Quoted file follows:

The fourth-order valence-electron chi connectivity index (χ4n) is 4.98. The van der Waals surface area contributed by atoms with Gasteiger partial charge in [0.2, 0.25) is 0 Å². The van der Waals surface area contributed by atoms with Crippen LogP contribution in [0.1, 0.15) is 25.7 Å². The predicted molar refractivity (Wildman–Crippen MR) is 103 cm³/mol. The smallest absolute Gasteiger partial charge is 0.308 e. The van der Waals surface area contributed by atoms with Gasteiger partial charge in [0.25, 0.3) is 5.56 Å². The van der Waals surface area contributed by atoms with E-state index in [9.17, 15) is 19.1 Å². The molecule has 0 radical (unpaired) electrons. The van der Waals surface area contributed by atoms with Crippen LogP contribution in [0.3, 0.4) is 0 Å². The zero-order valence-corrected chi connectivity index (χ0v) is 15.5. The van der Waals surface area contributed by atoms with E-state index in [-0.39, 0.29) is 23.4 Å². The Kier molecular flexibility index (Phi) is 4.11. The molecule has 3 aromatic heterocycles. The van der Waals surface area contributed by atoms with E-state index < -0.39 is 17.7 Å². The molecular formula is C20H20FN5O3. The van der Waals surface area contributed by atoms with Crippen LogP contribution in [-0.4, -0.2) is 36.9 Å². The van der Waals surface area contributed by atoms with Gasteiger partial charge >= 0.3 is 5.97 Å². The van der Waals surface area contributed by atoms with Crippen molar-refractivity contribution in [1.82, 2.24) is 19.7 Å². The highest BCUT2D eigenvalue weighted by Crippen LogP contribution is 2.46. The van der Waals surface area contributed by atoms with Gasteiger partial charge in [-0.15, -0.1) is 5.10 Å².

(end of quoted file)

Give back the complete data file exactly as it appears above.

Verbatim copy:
The fourth-order valence-electron chi connectivity index (χ4n) is 4.98. The van der Waals surface area contributed by atoms with Gasteiger partial charge in [0.2, 0.25) is 0 Å². The van der Waals surface area contributed by atoms with Crippen LogP contribution in [0.1, 0.15) is 25.7 Å². The predicted molar refractivity (Wildman–Crippen MR) is 103 cm³/mol. The smallest absolute Gasteiger partial charge is 0.308 e. The van der Waals surface area contributed by atoms with Gasteiger partial charge in [0.25, 0.3) is 5.56 Å². The van der Waals surface area contributed by atoms with E-state index in [9.17, 15) is 19.1 Å². The molecule has 0 radical (unpaired) electrons. The van der Waals surface area contributed by atoms with Crippen LogP contribution in [0.3, 0.4) is 0 Å². The zero-order valence-corrected chi connectivity index (χ0v) is 15.5. The van der Waals surface area contributed by atoms with E-state index in [-0.39, 0.29) is 23.4 Å². The Kier molecular flexibility index (Phi) is 4.11. The molecule has 3 aromatic heterocycles. The van der Waals surface area contributed by atoms with E-state index < -0.39 is 17.7 Å². The molecular formula is C20H20FN5O3. The van der Waals surface area contributed by atoms with Crippen LogP contribution in [-0.4, -0.2) is 36.9 Å². The van der Waals surface area contributed by atoms with Gasteiger partial charge >= 0.3 is 5.97 Å². The van der Waals surface area contributed by atoms with Crippen molar-refractivity contribution in [1.82, 2.24) is 19.7 Å². The highest BCUT2D eigenvalue weighted by Crippen LogP contribution is 2.46. The van der Waals surface area contributed by atoms with Gasteiger partial charge in [-0.15, -0.1) is 5.10 Å².